Jill Palzkill Woelfer, a Ph.D. student at the University of Washington Information School, has lived in the University District since 1995. Since that time she has noticed a disconnect--despite the prevalence of digital technology, the homeless youth in the area don't have the skills needed to utilize it.
While many can claim that computers have assisted them in their interactions with employers and schools, homeless youth (of which there are an estimated 200 to 300 in the University District on any given night) may be less prepared to use these tools, creating a barrier for getting a job. "The world has changed," Jill said. "You don't even have an opportunity in lots of employment situations to meet someone in person and give them your resume anymore."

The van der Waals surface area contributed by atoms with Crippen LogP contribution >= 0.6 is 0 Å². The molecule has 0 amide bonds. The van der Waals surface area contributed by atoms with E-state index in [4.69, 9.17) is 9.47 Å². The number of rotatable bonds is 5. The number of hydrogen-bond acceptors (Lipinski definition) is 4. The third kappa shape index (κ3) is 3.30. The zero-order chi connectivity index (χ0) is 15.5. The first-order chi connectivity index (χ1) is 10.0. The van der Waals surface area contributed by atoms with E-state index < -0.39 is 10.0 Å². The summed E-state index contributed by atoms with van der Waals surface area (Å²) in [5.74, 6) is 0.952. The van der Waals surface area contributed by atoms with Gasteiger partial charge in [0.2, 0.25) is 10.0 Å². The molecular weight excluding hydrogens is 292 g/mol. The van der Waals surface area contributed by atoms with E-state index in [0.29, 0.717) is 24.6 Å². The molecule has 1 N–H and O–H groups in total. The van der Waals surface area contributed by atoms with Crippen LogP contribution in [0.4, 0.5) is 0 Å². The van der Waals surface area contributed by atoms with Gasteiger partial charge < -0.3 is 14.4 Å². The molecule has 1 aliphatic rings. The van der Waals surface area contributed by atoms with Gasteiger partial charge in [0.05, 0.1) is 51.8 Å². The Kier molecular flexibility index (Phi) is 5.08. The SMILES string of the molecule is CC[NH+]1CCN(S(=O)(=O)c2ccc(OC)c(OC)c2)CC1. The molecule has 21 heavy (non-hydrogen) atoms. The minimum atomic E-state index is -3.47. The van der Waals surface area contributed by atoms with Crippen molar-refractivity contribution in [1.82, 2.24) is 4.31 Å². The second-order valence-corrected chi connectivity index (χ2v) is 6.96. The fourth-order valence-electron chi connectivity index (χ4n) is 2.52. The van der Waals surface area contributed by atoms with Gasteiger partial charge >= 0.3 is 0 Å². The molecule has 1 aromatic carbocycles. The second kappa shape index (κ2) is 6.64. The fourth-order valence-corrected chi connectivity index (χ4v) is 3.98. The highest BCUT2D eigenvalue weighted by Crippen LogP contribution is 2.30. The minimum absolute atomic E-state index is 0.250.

In 2008, Jill and colleague David Hendry, an associate professor at The Information School, co-created a community technology center through a partnership with Street Youth Ministries and a $35,000 state grant. The center offered computer-related life skills classes designed to engage and educate street youth about using technology to help them find a job.
The classes helped the youth develop their resumes, search for jobs and manage their online identities. "Each step was done with consideration of what it means to have to do these things through computer mediation," Jill said. In the course of 14 months, over 100 youth went through the class, which met twice a week for six to eight sessions.
Now, David and Jill are working on research that will lead to the creation of a web application to help youth find local employment. Funded by a grant from the National Science Foundation, the project was launched in 2010 and will run through 2013. Speaking of the impact of the community technology center, David adds, "The kind of dialogue and the kind of communication that the class was able to create among young people -- our partner sees as a really terrific sign."